So do armed guards, barred doors, and locked cells. That's what the City is hoping anyway, as it floats plans to have developers build condos contiguous to an expanded Brooklyn House of Detention. Testing the limits of desirability of New York real estate, the Dept. of Corrections has been considering building retail space and restaurants on the first floor of the jail for the last year (Prison Tower Records? Lever Big House?). But with rents and real estate prices verging on the criminal, Brooklyn Borough President Marty Markowitz thinks that people will be happy to not only eat and shop there, but to live next to the jail, and the DOC is considering building residential, hotel, or office buildings that directly abut an expanded Brooklyn House of Detention.
The city is seeking a developer interested in supervising the expansion and renovation of the jail and in owning the retail space on the street level of the complex, as well as the new residential or commercial buildings.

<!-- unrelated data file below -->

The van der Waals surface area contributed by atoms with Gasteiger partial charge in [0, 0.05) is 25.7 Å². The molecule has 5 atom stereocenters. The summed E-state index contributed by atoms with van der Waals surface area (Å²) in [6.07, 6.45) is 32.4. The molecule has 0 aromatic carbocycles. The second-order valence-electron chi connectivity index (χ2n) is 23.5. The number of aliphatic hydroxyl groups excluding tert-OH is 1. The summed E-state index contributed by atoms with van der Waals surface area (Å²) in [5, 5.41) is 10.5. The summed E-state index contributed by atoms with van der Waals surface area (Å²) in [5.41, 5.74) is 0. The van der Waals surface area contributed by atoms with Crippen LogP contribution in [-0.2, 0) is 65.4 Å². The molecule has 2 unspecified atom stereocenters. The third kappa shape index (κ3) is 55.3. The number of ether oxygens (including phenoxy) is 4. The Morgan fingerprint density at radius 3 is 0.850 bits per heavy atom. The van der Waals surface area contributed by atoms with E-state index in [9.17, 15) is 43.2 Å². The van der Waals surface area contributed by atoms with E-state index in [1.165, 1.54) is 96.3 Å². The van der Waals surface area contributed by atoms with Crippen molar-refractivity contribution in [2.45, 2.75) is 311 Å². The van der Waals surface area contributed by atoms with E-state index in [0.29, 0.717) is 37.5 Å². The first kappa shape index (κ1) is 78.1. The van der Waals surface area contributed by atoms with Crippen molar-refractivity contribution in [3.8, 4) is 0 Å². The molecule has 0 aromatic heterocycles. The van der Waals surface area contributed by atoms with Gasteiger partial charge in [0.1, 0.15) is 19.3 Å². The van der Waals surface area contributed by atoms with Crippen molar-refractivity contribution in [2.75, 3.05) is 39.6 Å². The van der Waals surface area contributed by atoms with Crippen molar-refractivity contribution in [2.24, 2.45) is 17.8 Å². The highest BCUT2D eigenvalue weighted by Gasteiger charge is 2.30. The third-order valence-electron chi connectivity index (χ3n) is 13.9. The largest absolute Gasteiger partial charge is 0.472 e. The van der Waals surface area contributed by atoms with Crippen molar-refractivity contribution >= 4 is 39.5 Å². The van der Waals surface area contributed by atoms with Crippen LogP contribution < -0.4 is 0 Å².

Robert Maruca, a deputy correction commissioner, said he understood that there might be trepidation about having inmates on the other side of one’s bedroom wall.
“We had to get comfortable with it from a security perspective,” Mr. Maruca said. “We’re confident that we can design in the right type of separation and orient the nonjail buildings away from the jails.”
That is actually a dealbreaker condition proposed to developers: prisoners must not be able to view into their neighbors' homes and vice versa, which we're sure will be of great comfort to future tenants. The article in the Times (which has a graphic, pictured) quotes the executive VP of a real estate brokerage firm who is confident that good value will trump fear in the end, adding that the ability to find parking near their homes will prove more important to residents than the fact that their neighbors are all incarcerated. We don't doubt it. In fact, if the New York real estate market continues on its present course, we recommend the DOC consider renting out cells inside the jail and marketing them as "secured studios in a unique and supervised environment, with on-site amenities like a workout room and cafeteria."